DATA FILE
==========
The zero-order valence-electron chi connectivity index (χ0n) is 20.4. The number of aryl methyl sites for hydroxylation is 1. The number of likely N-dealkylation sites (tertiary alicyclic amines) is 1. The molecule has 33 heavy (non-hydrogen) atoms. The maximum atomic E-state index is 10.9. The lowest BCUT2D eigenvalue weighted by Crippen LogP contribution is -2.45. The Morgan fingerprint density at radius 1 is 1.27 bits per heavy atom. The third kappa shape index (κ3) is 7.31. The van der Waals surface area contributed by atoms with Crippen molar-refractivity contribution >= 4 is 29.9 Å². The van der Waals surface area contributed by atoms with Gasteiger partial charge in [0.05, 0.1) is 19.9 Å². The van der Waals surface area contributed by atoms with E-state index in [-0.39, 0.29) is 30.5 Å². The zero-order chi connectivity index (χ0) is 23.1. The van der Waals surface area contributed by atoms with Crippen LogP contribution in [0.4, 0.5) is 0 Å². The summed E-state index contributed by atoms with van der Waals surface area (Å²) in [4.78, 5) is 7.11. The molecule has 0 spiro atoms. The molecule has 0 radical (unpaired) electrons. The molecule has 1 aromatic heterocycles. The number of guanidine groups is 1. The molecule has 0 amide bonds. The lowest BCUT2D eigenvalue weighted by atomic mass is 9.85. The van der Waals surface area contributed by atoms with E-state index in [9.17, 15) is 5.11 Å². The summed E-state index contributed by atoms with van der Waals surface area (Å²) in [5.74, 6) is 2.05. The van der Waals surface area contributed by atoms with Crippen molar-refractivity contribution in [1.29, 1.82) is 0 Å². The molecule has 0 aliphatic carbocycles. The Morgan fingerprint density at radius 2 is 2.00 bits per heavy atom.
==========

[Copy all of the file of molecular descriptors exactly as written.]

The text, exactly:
The zero-order valence-electron chi connectivity index (χ0n) is 20.4. The number of aryl methyl sites for hydroxylation is 1. The number of likely N-dealkylation sites (tertiary alicyclic amines) is 1. The molecule has 33 heavy (non-hydrogen) atoms. The maximum atomic E-state index is 10.9. The lowest BCUT2D eigenvalue weighted by Crippen LogP contribution is -2.45. The Morgan fingerprint density at radius 1 is 1.27 bits per heavy atom. The third kappa shape index (κ3) is 7.31. The van der Waals surface area contributed by atoms with Crippen molar-refractivity contribution >= 4 is 29.9 Å². The van der Waals surface area contributed by atoms with Gasteiger partial charge in [0.05, 0.1) is 19.9 Å². The van der Waals surface area contributed by atoms with E-state index in [-0.39, 0.29) is 30.5 Å². The zero-order chi connectivity index (χ0) is 23.1. The van der Waals surface area contributed by atoms with Crippen LogP contribution in [0.4, 0.5) is 0 Å². The summed E-state index contributed by atoms with van der Waals surface area (Å²) in [4.78, 5) is 7.11. The molecule has 0 spiro atoms. The molecule has 0 radical (unpaired) electrons. The molecule has 1 aromatic heterocycles. The number of guanidine groups is 1. The molecule has 0 amide bonds. The lowest BCUT2D eigenvalue weighted by atomic mass is 9.85. The van der Waals surface area contributed by atoms with E-state index in [9.17, 15) is 5.11 Å². The summed E-state index contributed by atoms with van der Waals surface area (Å²) in [5.74, 6) is 2.05. The van der Waals surface area contributed by atoms with Crippen molar-refractivity contribution in [1.29, 1.82) is 0 Å². The molecule has 0 aliphatic carbocycles. The Morgan fingerprint density at radius 2 is 2.00 bits per heavy atom.